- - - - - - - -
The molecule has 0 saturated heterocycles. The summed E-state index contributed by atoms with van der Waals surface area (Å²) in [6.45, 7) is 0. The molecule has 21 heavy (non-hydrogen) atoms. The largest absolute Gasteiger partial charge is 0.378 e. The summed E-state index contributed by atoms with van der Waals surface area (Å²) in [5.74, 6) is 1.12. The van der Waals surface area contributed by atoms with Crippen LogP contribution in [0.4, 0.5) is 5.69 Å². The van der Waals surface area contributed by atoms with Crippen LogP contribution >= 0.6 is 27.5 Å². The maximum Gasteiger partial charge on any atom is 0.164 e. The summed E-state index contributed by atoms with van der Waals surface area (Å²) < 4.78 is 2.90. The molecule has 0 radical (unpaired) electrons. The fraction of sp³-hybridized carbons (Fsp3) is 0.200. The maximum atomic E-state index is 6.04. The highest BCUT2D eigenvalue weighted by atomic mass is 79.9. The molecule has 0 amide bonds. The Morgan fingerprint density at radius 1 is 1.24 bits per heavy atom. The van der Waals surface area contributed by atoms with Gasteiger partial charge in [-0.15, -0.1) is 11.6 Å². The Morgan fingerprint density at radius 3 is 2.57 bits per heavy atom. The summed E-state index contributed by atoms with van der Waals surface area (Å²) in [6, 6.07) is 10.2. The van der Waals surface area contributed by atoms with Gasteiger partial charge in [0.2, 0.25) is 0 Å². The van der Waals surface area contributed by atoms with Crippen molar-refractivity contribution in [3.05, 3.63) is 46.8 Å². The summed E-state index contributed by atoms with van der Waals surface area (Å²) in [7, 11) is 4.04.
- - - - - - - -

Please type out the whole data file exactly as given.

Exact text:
The molecule has 0 saturated heterocycles. The summed E-state index contributed by atoms with van der Waals surface area (Å²) in [6.45, 7) is 0. The molecule has 21 heavy (non-hydrogen) atoms. The largest absolute Gasteiger partial charge is 0.378 e. The summed E-state index contributed by atoms with van der Waals surface area (Å²) in [5.74, 6) is 1.12. The van der Waals surface area contributed by atoms with Crippen LogP contribution in [0.4, 0.5) is 5.69 Å². The van der Waals surface area contributed by atoms with Crippen LogP contribution >= 0.6 is 27.5 Å². The maximum Gasteiger partial charge on any atom is 0.164 e. The summed E-state index contributed by atoms with van der Waals surface area (Å²) < 4.78 is 2.90. The molecule has 0 radical (unpaired) electrons. The fraction of sp³-hybridized carbons (Fsp3) is 0.200. The maximum atomic E-state index is 6.04. The highest BCUT2D eigenvalue weighted by atomic mass is 79.9. The molecule has 0 amide bonds. The Morgan fingerprint density at radius 1 is 1.24 bits per heavy atom. The van der Waals surface area contributed by atoms with Gasteiger partial charge in [-0.15, -0.1) is 11.6 Å². The Morgan fingerprint density at radius 3 is 2.57 bits per heavy atom. The summed E-state index contributed by atoms with van der Waals surface area (Å²) in [6, 6.07) is 10.2. The van der Waals surface area contributed by atoms with Gasteiger partial charge in [0.2, 0.25) is 0 Å². The van der Waals surface area contributed by atoms with Crippen molar-refractivity contribution in [3.05, 3.63) is 46.8 Å². The summed E-state index contributed by atoms with van der Waals surface area (Å²) in [7, 11) is 4.04.